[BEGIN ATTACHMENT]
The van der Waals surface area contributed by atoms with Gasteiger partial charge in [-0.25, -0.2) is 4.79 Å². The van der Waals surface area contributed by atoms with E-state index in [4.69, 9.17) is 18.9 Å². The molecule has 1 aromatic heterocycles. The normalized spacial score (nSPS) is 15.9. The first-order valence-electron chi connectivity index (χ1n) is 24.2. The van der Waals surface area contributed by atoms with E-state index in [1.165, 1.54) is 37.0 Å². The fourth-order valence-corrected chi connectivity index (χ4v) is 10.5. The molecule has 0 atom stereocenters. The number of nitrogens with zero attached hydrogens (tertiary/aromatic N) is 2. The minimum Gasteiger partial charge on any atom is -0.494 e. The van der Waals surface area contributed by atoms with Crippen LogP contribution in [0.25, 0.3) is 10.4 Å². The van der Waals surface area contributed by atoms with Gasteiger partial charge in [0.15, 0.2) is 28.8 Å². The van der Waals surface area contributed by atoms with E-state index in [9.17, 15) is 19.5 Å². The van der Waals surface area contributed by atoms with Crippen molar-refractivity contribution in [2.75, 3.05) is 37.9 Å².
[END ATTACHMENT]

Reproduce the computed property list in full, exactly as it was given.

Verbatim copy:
The van der Waals surface area contributed by atoms with Gasteiger partial charge in [-0.25, -0.2) is 4.79 Å². The van der Waals surface area contributed by atoms with E-state index in [4.69, 9.17) is 18.9 Å². The molecule has 1 aromatic heterocycles. The normalized spacial score (nSPS) is 15.9. The first-order valence-electron chi connectivity index (χ1n) is 24.2. The van der Waals surface area contributed by atoms with E-state index in [1.165, 1.54) is 37.0 Å². The fourth-order valence-corrected chi connectivity index (χ4v) is 10.5. The molecule has 0 atom stereocenters. The number of nitrogens with zero attached hydrogens (tertiary/aromatic N) is 2. The minimum Gasteiger partial charge on any atom is -0.494 e. The van der Waals surface area contributed by atoms with Crippen LogP contribution in [0.25, 0.3) is 10.4 Å². The van der Waals surface area contributed by atoms with Gasteiger partial charge in [0.15, 0.2) is 28.8 Å². The van der Waals surface area contributed by atoms with E-state index in [9.17, 15) is 19.5 Å². The van der Waals surface area contributed by atoms with Crippen molar-refractivity contribution in [2.75, 3.05) is 37.9 Å².